PEN Oakland, a chapter of the International Organization of Poets, Essayists and Novelists (PEN), will stage A Night of Short Plays at 4 p.m. on Sunday, Sept. 13, at the West Oakland Senior Center, and at 8 p.m. on Thursday and Friday, Sept. 17 and 18, at Live Oak Theater in Berkeley.
The plays include The Boy, the Girl and the Piece of Chocolate by poet and KPFA personality Jack Foley, directed by Lewis Campbell; Doug Howerton’s Firing Blanks at Moving Targets, about John Africa’s MOVE organization of the 1970s, directed by Michael Lange; The Remember Woman of Una, by Tennessee Reed; and The Trial of Christopher Columbus, by John Curl, directed by Kim McMillon.
Kim McMillon of PEN Oakland commented on the production, the second part of PEN’s Playwrights series; the first, 4x4 Plays, was presented last March and reviewed in the Planet.
“We have the Northern California Book Awards through PEN Oakland; with these two series, we’ve wanted to give local playwrights a chance, too. When Ishmael Reed and others set up PEN Oakland, it was to give voice to those not often heard, those marginalized, who represent a whole audience.”
On the plays themselves, McMillon said, “Jack Foley’s play portrays a whole relationship in a battle over the last piece of chocolate! Is chocolate more important than love? Sometimes in my life it is! Do I stay home and eat a box of chocolates, or go out on a date, trying to find love? I know I’m going to be satisfied with the box of chocolates!”
On Tennessee Reed’s play, McMillon talked about the fantasy of “a llama-shaped city.... Tennessee created the woman of Una, like in a stream of consciousness. Writers create mythological characters in our minds, with powers. It’s a magical part of herself—at least I think so!”
John Howerton’s play about John Africa and his MOVE organization, which culminated in Philadelphia police firebombing the commune, burning down blocks of the African-American neighborhood, comes from Howerton’s own experiences in the earlier phases of MOVE, “before the crazy, crazy stuff started to happen. He left the group. John joined as a Vietnam veteran, searching for peace when he returned—and MOVE began as a consciousness-building organization, believing in coexisting on the earth, aware of other living things ... that didn’t play out in the media, African-Americans declaring against the staus quo.”
About the play she’s directed, John Curl’s Trial of Christopher Columbus McMillon noted, “It’s something I didn’t know about. When I was in school, we worshipped Columbus. But what he did to Native Americans was horrible. It all takes place in his dungeon cell on Hispaniola, where Haiti and the Dominican Republic are today. And it makes you think about today’s wars of aggression—which didn’t start with Columbus!”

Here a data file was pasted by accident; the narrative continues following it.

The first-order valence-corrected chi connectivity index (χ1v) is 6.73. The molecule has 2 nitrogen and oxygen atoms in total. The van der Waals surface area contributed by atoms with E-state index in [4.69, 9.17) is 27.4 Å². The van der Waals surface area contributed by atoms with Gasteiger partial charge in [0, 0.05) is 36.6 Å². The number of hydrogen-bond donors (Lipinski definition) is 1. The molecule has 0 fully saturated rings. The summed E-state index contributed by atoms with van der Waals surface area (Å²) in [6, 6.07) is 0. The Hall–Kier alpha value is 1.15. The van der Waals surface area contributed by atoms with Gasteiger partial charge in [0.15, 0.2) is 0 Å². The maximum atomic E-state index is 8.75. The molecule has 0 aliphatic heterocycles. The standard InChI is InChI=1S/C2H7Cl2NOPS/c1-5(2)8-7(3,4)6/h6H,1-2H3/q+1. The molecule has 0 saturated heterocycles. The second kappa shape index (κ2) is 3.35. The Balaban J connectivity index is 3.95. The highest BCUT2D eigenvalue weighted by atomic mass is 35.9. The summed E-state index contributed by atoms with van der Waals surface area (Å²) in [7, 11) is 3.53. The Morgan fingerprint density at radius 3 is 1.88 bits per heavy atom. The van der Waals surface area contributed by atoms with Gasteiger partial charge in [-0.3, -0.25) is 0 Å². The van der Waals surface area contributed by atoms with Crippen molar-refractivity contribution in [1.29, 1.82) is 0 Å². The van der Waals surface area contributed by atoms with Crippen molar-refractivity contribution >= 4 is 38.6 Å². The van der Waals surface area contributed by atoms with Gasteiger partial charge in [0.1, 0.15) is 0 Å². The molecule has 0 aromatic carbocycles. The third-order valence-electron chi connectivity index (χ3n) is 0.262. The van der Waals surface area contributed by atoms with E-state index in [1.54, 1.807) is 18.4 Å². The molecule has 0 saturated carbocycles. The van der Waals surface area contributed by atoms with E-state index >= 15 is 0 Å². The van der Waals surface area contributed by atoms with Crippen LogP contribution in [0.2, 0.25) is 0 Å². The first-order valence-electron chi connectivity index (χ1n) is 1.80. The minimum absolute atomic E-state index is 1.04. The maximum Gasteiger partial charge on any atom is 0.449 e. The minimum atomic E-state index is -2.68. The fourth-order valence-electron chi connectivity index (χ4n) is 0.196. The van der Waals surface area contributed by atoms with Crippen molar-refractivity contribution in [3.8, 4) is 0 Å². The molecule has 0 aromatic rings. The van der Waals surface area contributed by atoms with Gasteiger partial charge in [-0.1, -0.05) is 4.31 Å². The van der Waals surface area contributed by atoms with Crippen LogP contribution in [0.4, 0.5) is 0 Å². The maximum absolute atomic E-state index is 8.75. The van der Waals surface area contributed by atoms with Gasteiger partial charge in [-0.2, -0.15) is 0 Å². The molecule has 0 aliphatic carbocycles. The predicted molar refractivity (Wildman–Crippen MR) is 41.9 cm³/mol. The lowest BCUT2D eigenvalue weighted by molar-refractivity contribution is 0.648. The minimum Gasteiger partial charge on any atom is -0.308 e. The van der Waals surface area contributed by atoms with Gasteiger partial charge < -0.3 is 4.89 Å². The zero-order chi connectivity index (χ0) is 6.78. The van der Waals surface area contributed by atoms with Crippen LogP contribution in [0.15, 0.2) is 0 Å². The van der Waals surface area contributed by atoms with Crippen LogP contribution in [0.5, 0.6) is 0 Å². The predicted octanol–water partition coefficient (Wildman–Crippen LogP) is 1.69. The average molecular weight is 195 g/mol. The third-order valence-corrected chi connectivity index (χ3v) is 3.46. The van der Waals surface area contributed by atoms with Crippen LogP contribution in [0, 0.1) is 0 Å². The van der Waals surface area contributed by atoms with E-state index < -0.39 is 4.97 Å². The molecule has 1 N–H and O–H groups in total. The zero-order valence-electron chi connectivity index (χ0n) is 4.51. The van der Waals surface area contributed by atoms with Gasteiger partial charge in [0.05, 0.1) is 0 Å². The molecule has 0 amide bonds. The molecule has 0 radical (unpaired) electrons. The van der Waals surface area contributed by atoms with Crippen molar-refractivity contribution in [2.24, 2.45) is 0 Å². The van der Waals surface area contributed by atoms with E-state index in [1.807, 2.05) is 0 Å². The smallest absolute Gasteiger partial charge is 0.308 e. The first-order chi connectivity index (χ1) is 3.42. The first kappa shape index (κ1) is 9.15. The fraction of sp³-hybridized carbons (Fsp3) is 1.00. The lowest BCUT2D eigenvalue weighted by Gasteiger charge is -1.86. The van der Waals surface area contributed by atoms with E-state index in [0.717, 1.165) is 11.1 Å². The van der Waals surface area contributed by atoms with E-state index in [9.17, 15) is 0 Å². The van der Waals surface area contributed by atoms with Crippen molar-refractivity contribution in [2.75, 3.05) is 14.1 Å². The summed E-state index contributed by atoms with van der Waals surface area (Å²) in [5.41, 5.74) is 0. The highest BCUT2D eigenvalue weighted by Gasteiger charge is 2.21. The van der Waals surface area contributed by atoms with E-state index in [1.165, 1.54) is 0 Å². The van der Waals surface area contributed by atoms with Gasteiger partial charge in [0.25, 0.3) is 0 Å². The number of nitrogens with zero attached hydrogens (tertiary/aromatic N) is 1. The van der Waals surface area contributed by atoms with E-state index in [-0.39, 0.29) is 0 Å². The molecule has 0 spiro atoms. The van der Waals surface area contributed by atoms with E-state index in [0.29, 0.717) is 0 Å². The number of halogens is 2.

McMillon spoke of the diversity of the acting troupe for the plays: “We have people from all walks of life—a retired actor, back after 15 years; a lawyer ... and a lot of poets! It’s really a multicultural group, too, one of PEN’s missions, with Native Americans and a Filipino playing the Native Americans in the play about Columbus, as well as Jewish, Irish and African Americans ... really, everybody in the spectrum.”
McMillon also talked about tight budgeting in times like these and the help PEN has received: “Writers believe in using what you have, thinking of creative ways to get people to help, what to do to make it work, more than writing grants. And we’ve gotten so much help: Black Rep allowed us to use their stage for rehearsals; San Francisco Shakespeare, whom I used to work for, lent us costumes; the West Oakland Senior Center let us perform in their space—and Live Oak gives rates where a poor group can afford a real theater! Playwrights don’t always get a shake, due to the expense of production. But we’ve figured out how to do it—and it’s all about community.”
A Night of Short Plays
A Night of Short Plays at 4 p.m. on Sunday, Sept. 13 at the West Oakland Senior Center, 1724 Adeline.
8 p. m. Thursday and Friday, Sept. 17 and 18, at Live Oak Theater, 1301 Shattuck (at Berryman) in Berkeley.
$7-$10 sliding scale at the door; for reservations or information on PEN, 681-5652.